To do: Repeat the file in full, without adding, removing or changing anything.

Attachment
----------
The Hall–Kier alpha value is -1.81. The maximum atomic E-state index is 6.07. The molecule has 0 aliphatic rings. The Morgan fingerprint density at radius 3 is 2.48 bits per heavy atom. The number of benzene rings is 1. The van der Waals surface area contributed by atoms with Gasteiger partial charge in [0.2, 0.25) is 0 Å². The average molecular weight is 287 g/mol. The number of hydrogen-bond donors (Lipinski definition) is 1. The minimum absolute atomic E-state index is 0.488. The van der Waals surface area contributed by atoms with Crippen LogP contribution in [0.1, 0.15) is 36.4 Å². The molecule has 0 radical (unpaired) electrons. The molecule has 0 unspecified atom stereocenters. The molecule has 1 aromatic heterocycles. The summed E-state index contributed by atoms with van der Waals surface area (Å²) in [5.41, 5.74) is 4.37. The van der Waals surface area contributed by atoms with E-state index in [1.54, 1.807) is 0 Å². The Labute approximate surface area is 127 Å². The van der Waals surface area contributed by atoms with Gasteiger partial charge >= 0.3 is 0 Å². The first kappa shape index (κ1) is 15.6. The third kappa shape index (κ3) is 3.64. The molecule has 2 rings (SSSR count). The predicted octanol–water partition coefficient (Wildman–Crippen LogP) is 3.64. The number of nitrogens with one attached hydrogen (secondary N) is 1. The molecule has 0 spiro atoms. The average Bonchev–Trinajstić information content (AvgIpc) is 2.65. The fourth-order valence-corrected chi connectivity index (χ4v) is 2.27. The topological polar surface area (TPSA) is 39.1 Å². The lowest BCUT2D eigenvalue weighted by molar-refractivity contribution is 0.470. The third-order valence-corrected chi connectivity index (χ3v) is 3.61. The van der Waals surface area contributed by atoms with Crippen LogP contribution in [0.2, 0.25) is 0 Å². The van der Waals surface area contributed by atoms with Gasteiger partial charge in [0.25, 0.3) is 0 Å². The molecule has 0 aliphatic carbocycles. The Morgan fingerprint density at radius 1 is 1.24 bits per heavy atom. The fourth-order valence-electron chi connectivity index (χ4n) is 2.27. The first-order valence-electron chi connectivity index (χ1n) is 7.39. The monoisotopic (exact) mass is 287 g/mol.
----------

The Hall–Kier alpha value is -1.81. The maximum atomic E-state index is 6.07. The molecule has 0 aliphatic rings. The Morgan fingerprint density at radius 3 is 2.48 bits per heavy atom. The number of benzene rings is 1. The van der Waals surface area contributed by atoms with Gasteiger partial charge in [0.2, 0.25) is 0 Å². The average molecular weight is 287 g/mol. The number of hydrogen-bond donors (Lipinski definition) is 1. The minimum absolute atomic E-state index is 0.488. The van der Waals surface area contributed by atoms with Crippen LogP contribution in [0.1, 0.15) is 36.4 Å². The molecule has 0 radical (unpaired) electrons. The molecule has 0 unspecified atom stereocenters. The molecule has 1 aromatic heterocycles. The summed E-state index contributed by atoms with van der Waals surface area (Å²) in [5.41, 5.74) is 4.37. The van der Waals surface area contributed by atoms with E-state index in [1.54, 1.807) is 0 Å². The Labute approximate surface area is 127 Å². The van der Waals surface area contributed by atoms with Gasteiger partial charge >= 0.3 is 0 Å². The first kappa shape index (κ1) is 15.6. The third kappa shape index (κ3) is 3.64. The molecule has 2 rings (SSSR count). The predicted octanol–water partition coefficient (Wildman–Crippen LogP) is 3.64. The number of nitrogens with one attached hydrogen (secondary N) is 1. The molecule has 0 spiro atoms. The average Bonchev–Trinajstić information content (AvgIpc) is 2.65. The fourth-order valence-corrected chi connectivity index (χ4v) is 2.27. The topological polar surface area (TPSA) is 39.1 Å². The lowest BCUT2D eigenvalue weighted by molar-refractivity contribution is 0.470. The third-order valence-corrected chi connectivity index (χ3v) is 3.61. The van der Waals surface area contributed by atoms with Crippen LogP contribution in [0.2, 0.25) is 0 Å². The van der Waals surface area contributed by atoms with Gasteiger partial charge in [0.25, 0.3) is 0 Å². The molecule has 0 aliphatic carbocycles. The Morgan fingerprint density at radius 1 is 1.24 bits per heavy atom. The fourth-order valence-electron chi connectivity index (χ4n) is 2.27. The first-order valence-electron chi connectivity index (χ1n) is 7.39. The monoisotopic (exact) mass is 287 g/mol.